• One aspect of the invention entails the deposition of the pharmaceutical or biological agents as dry powders, using electrostatic capture to attract the powder particles to the substrate. Dry powder spraying is well known in the art, and dry powder spraying coupled with electrostatic capture has been described, for example in U.S. Pat. No. 5,470,603; 6,319,541; or 6,372,246. The deposition of the polymer can be performed in any number of standard procedures, as the morphology of the polymer, so long as it provides coatings possessing the desired properties (e.g. thickness, conformity, defect-free, uniformity etc), is of less importance. The function of the polymer is primarily one of inert carrier matrix for the active components of the coating.
  • In one aspect, the coating process involves taking the substrates that have been coated with pharmaceutical or biological agents and polymers and subjecting them to a sintering process that takes place under benign conditions, which do not significantly affect the structural and morphological integrity of the pharmaceutical and biological agents. The sintering process as used in the current invention refers to the process by which parts of the matrix or the entire polymer matrix becomes continuous (e.g., formation of a continuous polymer film). As discussed below, the sintering process is controlled to produce a fully conformal continuous matrix (complete sintering) or to produce regions or domains of continuous coating while producing voids (discontinuities) in the matrix. As well, the sintering process is controlled such that some phase separation is obtained between polymer different polymers (e.g., polymers A and B) and/or to produce phase separation between discrete polymer particles. The sintering process also improves the adhesion of the polymer coating. The sintering process involves treatment of the coated substrate with a compressed gas, compressed liquid, or supercritical fluid at conditions (e.g. temperature and pressure) such that it is a poor solvent or in some instances a non-solvent for the polymers, the pharmaceutical agents and the biological agents, but induces the formation of a continuous coating of polymer. The sintering process takes place under conditions (e.g. mild temperatures), and using benign fluids (e.g. a compressed gas, or supercritical fluid, the gas or fluid may comprise carbon dioxide, isobutylene or a mixture thereof for example) which will not significantly affect the structural and morphological integrity of the pharmaceutical and/or biological agents. It is noted that while under some situations better sintering results may be obtained by using supercritical or near critical fluids, in many embodiments according to the invention, treatment with compressed gas will provide the desired sintered polymer coating. Those of skill in the art will have no difficulty selecting a supercritical fluid, a near critical fluid or compressed gas in practicing the present invention. Sintering conditions may be adjusted such that the sintering process is not fully completed. That is, the sintering does not result in the formation of a fully continuous polymer matrix. When incomplete sintering is practiced according to the invention, some domains in the polymer matrix may be continuous, while other domains will define voids, cavities, pores, channels or interstices where the drug can be encapsulated or sequestered within the polymer matrix. Such a polymer matrix would be at a density less than the bulk density of the polymer; caused by micro or macroscopic voids in the polymer matrix. Alternatively, such a polymer matrix could retain phase separation of the polymer domains or in the case where multiple polymers are used, phase separation between the different polymer species. In most embodiments, whether the sintering process is complete or incomplete, the sintering conditions are selected to produce good adhesion of the coating to the substrate. For stents, adequate adhesion properties will generally reduce or prevent flaking or detachment of the coating from the stent during manipulation in use.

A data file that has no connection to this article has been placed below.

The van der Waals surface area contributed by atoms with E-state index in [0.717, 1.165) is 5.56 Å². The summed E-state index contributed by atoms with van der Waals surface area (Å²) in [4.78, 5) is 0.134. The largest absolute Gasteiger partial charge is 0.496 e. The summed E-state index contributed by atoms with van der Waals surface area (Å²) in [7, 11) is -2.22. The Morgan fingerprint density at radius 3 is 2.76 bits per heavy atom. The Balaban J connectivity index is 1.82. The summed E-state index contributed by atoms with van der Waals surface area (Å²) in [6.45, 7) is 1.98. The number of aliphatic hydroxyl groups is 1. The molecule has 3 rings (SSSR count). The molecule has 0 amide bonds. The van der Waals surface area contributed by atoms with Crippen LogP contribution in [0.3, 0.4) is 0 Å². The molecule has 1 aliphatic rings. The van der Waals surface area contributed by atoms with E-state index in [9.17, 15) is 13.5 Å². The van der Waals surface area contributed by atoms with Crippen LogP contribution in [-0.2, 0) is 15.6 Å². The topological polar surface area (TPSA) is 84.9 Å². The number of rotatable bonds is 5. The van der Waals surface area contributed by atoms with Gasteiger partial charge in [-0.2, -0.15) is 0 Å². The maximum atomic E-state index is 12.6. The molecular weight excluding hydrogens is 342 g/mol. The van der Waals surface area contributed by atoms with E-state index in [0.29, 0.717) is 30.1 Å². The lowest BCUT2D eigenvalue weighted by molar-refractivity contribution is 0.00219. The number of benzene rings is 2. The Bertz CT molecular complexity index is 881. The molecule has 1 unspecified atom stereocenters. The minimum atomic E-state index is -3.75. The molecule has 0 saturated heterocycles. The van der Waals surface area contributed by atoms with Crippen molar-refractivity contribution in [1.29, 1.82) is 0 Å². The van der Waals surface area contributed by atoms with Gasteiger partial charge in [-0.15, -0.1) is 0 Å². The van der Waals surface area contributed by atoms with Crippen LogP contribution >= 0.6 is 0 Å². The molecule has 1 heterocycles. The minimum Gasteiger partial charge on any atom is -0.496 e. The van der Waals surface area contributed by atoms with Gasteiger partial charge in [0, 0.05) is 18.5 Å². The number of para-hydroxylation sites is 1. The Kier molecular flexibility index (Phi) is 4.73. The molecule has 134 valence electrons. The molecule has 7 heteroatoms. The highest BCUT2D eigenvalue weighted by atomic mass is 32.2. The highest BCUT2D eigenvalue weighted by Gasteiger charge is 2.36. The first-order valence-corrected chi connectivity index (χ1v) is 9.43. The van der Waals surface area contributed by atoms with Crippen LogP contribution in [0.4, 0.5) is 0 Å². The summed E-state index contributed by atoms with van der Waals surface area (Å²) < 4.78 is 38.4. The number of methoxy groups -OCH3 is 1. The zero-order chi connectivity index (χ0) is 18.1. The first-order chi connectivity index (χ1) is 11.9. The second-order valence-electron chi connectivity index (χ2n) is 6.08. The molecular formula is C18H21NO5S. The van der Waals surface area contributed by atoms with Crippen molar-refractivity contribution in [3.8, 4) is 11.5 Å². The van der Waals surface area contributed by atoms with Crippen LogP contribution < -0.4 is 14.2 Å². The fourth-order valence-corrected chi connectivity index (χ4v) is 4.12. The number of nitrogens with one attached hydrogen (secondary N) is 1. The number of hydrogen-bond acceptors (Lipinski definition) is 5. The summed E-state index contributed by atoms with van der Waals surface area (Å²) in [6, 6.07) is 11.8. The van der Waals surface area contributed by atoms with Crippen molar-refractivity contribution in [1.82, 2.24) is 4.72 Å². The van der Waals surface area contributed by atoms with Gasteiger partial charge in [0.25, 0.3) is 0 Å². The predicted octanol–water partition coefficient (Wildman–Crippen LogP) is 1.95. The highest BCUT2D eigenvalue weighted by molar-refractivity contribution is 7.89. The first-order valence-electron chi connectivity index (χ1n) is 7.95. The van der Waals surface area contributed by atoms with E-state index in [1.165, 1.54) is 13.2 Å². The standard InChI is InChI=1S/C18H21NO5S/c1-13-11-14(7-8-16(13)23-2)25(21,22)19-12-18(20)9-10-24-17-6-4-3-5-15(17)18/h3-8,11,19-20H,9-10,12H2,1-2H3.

• One aspect of the invention is the combination of two or more of the dry powder, RESS and SEDS spraying techniques.
  • Another aspect of the invention involves the dry powder spraying of a pharmaceutical agent, in a preferred particle size and morphology, into the same capture vessel as a polymer that is also dry powder sprayed, whereby the spraying of the agent and the polymer is sequential or simultaneous.
  • Another specific aspect of the invention involves the dry powder spraying of an active biological agent, in a preferred particle size and possessing a particular activity, into the same capture vessel as a polymer that is also dry powder sprayed, whereby the spraying of the agent and the polymer is sequential or simultaneous.
  • Yet another aspect of the invention involves the dry powder spraying of a pharmaceutical agent, in a preferred particle size and morphology, into the same capture vessel as a polymer that is sequentially or simultaneously sprayed by the RESS spray process.